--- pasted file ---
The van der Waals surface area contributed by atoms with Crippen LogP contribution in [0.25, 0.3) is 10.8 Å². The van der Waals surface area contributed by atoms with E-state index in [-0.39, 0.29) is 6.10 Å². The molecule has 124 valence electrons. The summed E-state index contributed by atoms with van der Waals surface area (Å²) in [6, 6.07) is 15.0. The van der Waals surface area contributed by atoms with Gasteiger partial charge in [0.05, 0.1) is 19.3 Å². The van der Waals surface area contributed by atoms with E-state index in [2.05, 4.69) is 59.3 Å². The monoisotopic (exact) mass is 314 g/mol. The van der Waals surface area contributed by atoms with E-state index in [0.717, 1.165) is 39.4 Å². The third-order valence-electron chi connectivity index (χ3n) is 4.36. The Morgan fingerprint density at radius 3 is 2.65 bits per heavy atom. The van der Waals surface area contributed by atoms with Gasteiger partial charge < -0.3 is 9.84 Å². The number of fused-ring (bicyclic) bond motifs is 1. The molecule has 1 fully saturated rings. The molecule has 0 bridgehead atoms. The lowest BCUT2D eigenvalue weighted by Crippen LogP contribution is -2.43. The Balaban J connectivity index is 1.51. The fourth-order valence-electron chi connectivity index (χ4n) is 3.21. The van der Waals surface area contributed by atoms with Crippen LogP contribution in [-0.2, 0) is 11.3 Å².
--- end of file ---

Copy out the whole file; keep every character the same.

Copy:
The van der Waals surface area contributed by atoms with Crippen LogP contribution in [0.25, 0.3) is 10.8 Å². The van der Waals surface area contributed by atoms with E-state index in [-0.39, 0.29) is 6.10 Å². The molecule has 124 valence electrons. The summed E-state index contributed by atoms with van der Waals surface area (Å²) in [6, 6.07) is 15.0. The van der Waals surface area contributed by atoms with Gasteiger partial charge in [0.05, 0.1) is 19.3 Å². The van der Waals surface area contributed by atoms with E-state index in [2.05, 4.69) is 59.3 Å². The monoisotopic (exact) mass is 314 g/mol. The van der Waals surface area contributed by atoms with E-state index in [0.717, 1.165) is 39.4 Å². The third-order valence-electron chi connectivity index (χ3n) is 4.36. The Morgan fingerprint density at radius 3 is 2.65 bits per heavy atom. The van der Waals surface area contributed by atoms with Gasteiger partial charge < -0.3 is 9.84 Å². The number of fused-ring (bicyclic) bond motifs is 1. The molecule has 1 fully saturated rings. The molecule has 0 bridgehead atoms. The lowest BCUT2D eigenvalue weighted by Crippen LogP contribution is -2.43. The Balaban J connectivity index is 1.51. The fourth-order valence-electron chi connectivity index (χ4n) is 3.21. The van der Waals surface area contributed by atoms with Crippen LogP contribution in [-0.2, 0) is 11.3 Å².